Slinky (75mb QT), Stretchy (45mb QT), and Shapely (33mb QT) by MeFi's own James Seo
Speed=Height (QT) by Zach Lieberman
Giant White Glove by Tim Knapen
and more in the gallery.
posted by carsonb on Oct 9, 2009 - 28 comments

A front pages post

Google Fast Flip: Newspaper Stand 2.0
posted by fatllama on Sep 15, 2009 - 34 comments

Mr. Penumbra's Twenty-Four-Hour Bookstore

"Mr. Penumbra's Twenty-Four-Hour Bookstore," by Robin Sloan. 'A short story about recession, attraction, and data visualization.' (via Boing Boing) [more inside]
posted by WCityMike on Sep 11, 2009 - 18 comments

Darwin's Evolving Thoughts

The Preservation of Favoured Traces: a visualization of Charles Darwin's edits and additions to On the Origin of Species over the course of six editions. (via) [more inside]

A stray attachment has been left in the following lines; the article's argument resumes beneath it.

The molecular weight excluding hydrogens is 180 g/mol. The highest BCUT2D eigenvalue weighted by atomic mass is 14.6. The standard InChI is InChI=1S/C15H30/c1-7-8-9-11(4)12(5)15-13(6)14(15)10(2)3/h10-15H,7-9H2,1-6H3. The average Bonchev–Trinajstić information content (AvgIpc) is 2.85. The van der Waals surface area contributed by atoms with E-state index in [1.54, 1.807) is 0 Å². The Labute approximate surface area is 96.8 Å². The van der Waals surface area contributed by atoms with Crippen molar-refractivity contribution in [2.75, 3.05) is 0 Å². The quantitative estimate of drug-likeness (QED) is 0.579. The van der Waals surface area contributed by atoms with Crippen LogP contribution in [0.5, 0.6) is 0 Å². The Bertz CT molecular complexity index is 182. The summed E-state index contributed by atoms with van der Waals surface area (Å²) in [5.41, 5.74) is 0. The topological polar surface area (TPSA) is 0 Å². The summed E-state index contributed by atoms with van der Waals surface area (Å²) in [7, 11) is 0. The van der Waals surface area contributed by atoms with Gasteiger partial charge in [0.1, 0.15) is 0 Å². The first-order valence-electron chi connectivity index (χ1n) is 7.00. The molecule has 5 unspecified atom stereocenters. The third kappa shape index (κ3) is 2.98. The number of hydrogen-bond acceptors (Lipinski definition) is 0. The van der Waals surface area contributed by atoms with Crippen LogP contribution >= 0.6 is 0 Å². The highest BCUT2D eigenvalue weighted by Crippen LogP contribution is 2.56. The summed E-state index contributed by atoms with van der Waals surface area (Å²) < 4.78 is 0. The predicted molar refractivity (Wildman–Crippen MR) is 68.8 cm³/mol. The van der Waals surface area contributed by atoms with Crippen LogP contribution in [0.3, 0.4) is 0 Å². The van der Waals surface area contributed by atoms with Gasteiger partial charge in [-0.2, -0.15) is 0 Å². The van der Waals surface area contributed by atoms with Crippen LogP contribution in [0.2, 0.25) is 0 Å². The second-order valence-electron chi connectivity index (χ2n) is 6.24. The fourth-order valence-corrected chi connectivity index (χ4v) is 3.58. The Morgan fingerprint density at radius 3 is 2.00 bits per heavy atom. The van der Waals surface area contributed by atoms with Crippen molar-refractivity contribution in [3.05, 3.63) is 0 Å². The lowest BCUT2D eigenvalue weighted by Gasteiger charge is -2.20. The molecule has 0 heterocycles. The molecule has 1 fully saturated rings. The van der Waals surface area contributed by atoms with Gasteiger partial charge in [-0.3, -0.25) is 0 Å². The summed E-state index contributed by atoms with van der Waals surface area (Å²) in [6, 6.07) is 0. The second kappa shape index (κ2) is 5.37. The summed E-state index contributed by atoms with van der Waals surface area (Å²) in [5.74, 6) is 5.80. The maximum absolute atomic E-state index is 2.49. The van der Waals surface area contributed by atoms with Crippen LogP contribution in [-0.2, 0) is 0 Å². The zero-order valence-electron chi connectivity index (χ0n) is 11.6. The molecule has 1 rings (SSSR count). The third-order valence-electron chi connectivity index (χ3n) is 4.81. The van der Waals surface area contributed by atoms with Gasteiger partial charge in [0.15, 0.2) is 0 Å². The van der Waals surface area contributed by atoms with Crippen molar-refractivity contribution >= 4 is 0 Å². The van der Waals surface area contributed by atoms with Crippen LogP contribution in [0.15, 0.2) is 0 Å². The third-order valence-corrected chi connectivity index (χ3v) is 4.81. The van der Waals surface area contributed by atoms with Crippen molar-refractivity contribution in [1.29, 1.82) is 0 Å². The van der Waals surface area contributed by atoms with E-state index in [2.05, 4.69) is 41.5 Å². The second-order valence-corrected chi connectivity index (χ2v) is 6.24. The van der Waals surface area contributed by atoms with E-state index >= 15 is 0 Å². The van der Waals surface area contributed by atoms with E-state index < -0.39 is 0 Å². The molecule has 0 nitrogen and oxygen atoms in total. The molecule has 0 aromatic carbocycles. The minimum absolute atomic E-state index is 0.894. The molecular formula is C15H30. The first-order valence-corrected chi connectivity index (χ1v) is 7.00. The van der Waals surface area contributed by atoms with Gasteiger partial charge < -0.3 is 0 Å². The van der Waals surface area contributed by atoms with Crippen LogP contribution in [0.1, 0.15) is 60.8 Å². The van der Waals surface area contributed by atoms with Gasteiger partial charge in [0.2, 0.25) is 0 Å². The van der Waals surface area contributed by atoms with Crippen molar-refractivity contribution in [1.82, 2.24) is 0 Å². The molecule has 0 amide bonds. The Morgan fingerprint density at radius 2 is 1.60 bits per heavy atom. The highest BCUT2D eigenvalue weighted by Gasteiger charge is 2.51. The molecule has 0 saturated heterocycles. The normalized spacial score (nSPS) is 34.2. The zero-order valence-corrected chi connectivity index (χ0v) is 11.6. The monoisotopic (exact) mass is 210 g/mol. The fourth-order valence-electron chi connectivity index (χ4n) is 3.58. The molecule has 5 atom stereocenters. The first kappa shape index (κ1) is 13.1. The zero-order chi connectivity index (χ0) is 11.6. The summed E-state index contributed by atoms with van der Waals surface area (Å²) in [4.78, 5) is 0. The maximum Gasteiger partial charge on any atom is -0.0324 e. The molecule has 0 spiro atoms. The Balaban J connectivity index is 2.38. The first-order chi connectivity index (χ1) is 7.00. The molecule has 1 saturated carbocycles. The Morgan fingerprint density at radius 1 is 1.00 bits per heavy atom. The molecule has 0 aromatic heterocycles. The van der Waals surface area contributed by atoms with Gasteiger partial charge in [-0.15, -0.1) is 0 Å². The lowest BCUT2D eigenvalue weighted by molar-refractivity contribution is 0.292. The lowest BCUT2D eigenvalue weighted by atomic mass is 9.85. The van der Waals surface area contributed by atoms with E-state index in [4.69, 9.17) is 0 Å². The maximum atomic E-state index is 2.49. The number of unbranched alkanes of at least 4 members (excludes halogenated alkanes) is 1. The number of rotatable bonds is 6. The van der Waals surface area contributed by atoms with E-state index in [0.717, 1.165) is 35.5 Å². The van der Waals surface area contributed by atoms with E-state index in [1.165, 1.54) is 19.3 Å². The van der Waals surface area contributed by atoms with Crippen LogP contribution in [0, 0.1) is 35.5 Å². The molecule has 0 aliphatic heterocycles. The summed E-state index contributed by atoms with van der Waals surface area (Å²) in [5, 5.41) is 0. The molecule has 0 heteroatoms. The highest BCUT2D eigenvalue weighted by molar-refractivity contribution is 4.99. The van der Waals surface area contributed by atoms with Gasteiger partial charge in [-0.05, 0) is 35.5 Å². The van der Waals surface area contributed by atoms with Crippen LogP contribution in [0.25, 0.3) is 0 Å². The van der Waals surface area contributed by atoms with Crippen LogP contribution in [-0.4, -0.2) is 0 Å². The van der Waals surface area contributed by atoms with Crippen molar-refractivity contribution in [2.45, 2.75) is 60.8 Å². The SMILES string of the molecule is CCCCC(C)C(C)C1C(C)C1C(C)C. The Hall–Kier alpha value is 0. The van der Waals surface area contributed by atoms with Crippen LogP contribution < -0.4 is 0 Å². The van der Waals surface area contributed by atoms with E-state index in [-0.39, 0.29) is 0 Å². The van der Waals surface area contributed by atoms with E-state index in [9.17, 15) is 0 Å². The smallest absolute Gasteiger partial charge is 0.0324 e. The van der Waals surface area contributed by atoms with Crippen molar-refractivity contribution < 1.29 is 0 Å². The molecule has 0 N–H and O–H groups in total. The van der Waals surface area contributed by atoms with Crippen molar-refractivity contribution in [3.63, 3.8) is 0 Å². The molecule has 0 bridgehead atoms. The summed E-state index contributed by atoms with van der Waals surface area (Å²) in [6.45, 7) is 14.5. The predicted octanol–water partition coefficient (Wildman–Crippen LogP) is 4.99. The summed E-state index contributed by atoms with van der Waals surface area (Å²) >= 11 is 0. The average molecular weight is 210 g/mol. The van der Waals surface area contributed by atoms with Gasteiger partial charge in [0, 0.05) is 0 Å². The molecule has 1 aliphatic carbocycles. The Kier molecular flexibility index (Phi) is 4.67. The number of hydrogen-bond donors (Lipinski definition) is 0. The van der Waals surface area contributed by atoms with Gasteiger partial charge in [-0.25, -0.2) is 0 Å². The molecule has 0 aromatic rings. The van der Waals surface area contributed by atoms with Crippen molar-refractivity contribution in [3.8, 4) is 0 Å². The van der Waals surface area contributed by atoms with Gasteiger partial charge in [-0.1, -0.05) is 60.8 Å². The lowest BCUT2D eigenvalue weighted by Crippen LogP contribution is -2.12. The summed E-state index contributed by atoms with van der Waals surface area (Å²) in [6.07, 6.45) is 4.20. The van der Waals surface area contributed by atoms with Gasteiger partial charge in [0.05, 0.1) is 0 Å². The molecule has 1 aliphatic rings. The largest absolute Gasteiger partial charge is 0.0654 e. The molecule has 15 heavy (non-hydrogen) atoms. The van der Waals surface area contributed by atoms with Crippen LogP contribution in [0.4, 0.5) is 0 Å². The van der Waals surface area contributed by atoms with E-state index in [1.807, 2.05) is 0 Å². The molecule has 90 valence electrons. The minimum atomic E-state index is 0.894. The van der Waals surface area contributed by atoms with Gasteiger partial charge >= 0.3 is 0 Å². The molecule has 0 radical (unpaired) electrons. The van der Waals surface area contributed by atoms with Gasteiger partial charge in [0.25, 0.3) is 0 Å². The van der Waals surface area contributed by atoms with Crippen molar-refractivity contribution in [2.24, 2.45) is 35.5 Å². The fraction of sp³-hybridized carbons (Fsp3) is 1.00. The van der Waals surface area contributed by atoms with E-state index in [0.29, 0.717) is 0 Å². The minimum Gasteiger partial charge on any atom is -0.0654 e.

posted by brundlefly on Sep 5, 2009 - 6 comments

cosmic spiral visuals

The Anatomy of Spiral Arms, shows how galaxies naturally evolve to form grand-design two-arm spirals. The Hubble Ultra Deep Field in 3D. [more inside]
posted by nickyskye on Aug 28, 2009 - 18 comments

zeitgeist visualized

Digg Labs' Arc is a mesmerizing data visualization flash with an ongoing collage of various topics, a sort of animated zeitgeist: How to bake cheeseburger cupcakes l Who is funding the Afghan Taliban? You don’t want to know l The Newest Giraffe: As Cute As He Thinks He Is? l Wascally Wabbits l Stories arrange themselves around the circle as users digg them.
posted by nickyskye on Aug 16, 2009 - 11 comments

// TODO: fix after I quit

How depressing is your sourcecode?
posted by mattoxic on Jun 30, 2009 - 35 comments

Music is Math is Beauty